Steve Flowers served 16 years in the state Legislature. Reach him

MONTGOMERY -- Now that the dust has settled on this year’s elections, let’s look back at who are the big winners and losers of the year.

The obvious winner in the Heart of Dixie is the Republican Party. The GOP retained the reins of the state’s highest office and every other statewide constitutional position. Kay Ivey was elected governor, overwhelmingly, as was Will Ainsworth as lieutenant governor, John Merrill as secretary of state, John McMillan as state treasurer, Rick Pate as agriculture commissioner, Jim Ziegler as state auditor, Jeremy Oden and Chip Beeker as PSC members. Our entire judiciary is Republican, all members of the Supreme Court, and Courts of Criminal and Civil Appeals.

There are 29 statewide office holders and all 29 are Republican. However, more importantly, the Legislature is overwhelmingly Republican. More than two-thirds of both the House and the Senate are Republicans. That’s what you call a supermajority. Our Republican Legislature can pass anything it wants without a Democratic vote or letting Democrats speak.

Our congressional delegation is made up of six Republicans and one lone Democrat. Folks, that makes us a pretty red state.

Several years ago, I had the honor of being a keynote speaker at the Boys State’s 75th anniversary.

I had attended Boys State 45 years earlier as a high school leader and aspiring young politico. I shared with these future political leaders this advice: “If you plan to run for statewide office in Alabama, even if you believe you are a Democrat, you will need to run as a Republican.” This year’s election reaffirmed and confirmed that truth. Winning the GOP Primary in Alabama is tantamount to election.

Therefore, to pick the biggest individual winner of the year, you have to look back to the GOP primary. Young Will Ainsworth, a 37-year old Sand Mountain  legislator/businessman emerges as the gold star award winner of the year in Alabama politics. His victory as lieutenant governor has propelled him onto the state political scene as the most prominent rising star. He was the top vote-getter in the state on Nov. 6. He is a clean-cut, successful family man who has been vetted by a high-profile, statewide race.

The second biggest winner of the year was the loser of the GOP primary for lieutenant governor, Twinkle Cavanaugh. In all my years of following Alabama politics, I have never seen a more graceful and gracious second place finisher. She only lost by an eyelash. She genuinely smiled on election night and said she had not gotten the most votes, even though she could have contested such a close outcome. She had entered the race as the favorite, having been elected three times statewide. During October, she held a fundraiser for Will Ainsworth in her Montgomery home. She will never be seriously challenged in her post as president of the PSC.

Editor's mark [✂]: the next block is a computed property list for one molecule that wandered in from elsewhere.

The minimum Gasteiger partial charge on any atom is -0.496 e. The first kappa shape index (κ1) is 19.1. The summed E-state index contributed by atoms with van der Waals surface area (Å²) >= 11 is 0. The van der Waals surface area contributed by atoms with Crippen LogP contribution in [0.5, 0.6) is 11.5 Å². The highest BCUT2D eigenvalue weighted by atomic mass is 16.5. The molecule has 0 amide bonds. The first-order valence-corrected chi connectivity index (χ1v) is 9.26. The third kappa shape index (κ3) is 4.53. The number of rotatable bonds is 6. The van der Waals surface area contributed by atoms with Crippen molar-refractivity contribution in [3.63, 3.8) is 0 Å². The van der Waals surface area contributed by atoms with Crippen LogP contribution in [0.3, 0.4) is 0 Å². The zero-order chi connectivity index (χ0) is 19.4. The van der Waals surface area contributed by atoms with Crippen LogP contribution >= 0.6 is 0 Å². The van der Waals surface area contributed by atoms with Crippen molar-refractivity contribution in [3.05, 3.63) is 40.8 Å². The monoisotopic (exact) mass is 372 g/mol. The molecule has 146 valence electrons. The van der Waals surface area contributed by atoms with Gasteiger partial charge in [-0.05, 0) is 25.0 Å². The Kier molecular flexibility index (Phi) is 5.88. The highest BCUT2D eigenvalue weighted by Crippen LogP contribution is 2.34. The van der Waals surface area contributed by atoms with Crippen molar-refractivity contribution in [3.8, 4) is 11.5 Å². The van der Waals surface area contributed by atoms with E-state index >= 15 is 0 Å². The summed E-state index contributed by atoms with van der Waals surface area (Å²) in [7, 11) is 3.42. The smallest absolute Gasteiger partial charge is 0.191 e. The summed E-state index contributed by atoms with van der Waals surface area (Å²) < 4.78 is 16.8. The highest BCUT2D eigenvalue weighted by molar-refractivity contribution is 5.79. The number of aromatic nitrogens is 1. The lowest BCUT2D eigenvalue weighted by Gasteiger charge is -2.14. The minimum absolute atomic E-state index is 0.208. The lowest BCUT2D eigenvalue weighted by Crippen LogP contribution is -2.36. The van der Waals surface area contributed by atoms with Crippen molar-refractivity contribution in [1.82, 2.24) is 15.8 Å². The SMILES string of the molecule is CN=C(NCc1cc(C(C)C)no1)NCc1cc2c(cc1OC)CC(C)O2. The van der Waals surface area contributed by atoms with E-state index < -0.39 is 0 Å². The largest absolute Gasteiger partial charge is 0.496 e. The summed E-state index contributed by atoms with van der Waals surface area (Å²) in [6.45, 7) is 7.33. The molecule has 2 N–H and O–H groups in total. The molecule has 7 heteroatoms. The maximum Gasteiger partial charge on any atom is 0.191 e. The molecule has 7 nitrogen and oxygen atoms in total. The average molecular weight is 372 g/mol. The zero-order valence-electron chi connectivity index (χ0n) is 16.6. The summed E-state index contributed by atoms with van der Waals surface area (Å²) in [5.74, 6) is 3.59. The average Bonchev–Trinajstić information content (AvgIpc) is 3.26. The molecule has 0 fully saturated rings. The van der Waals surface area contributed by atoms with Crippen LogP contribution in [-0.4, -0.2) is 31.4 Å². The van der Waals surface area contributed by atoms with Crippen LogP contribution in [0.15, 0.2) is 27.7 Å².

Speaking of rising stars, the third runner up is a young 18-year-old fellow from Geneva County.

Weston Spivey became the youngest elected official in the state by winning a County Commission seat in his home county. He won the GOP Primary before he graduated from high school at Ridgecrest Christian School in Dothan. Young Spivey is also a volunteer firefighter with the Slocomb Fire Department. You should keep your eye on young Weston Spivey. He may become governor of Alabama before he is 30.

Besides Will Ainsworth, there were two other Republicans who were top vote getters. Gov. Kay Ivey and Secretary of State John Merrill.

The biggest loser has to be the Democratic Party and our current anomaly, junior Democratic U.S. Sen. Doug Jones. He won this seat until 2020. Because he was on the other side of the ballot from Roy Moore in the 2017 special election. Every left wing, ultra-liberal group and individual in the country gave money to Jones to beat Moore.

Jones has never hidden the fact that he is a liberal, national Democrat. He showed his true colors when he voted against President Trump’s Supreme Court appointee, Brett Kavanaugh. Jones voted against this highly qualified jurist to appease his contributors in San Francisco and his like-minded Democratic buddies, Chuck Schumer, Elizabeth Warren and Dianne Feinstein. We essentially have only one U.S. senator. We have ceded our second seat to California. Jones believes in the old adage, “You dance with the one who brung ya.” Hope he is renting in Washington because Alabamians are the ones who vote in 2020.

By the way, if you have Richard Shelby as your senior senator, you really don’t need a second senator.

See you next week.

Steve Flowers served 16 years in the state Legislature. Reach him at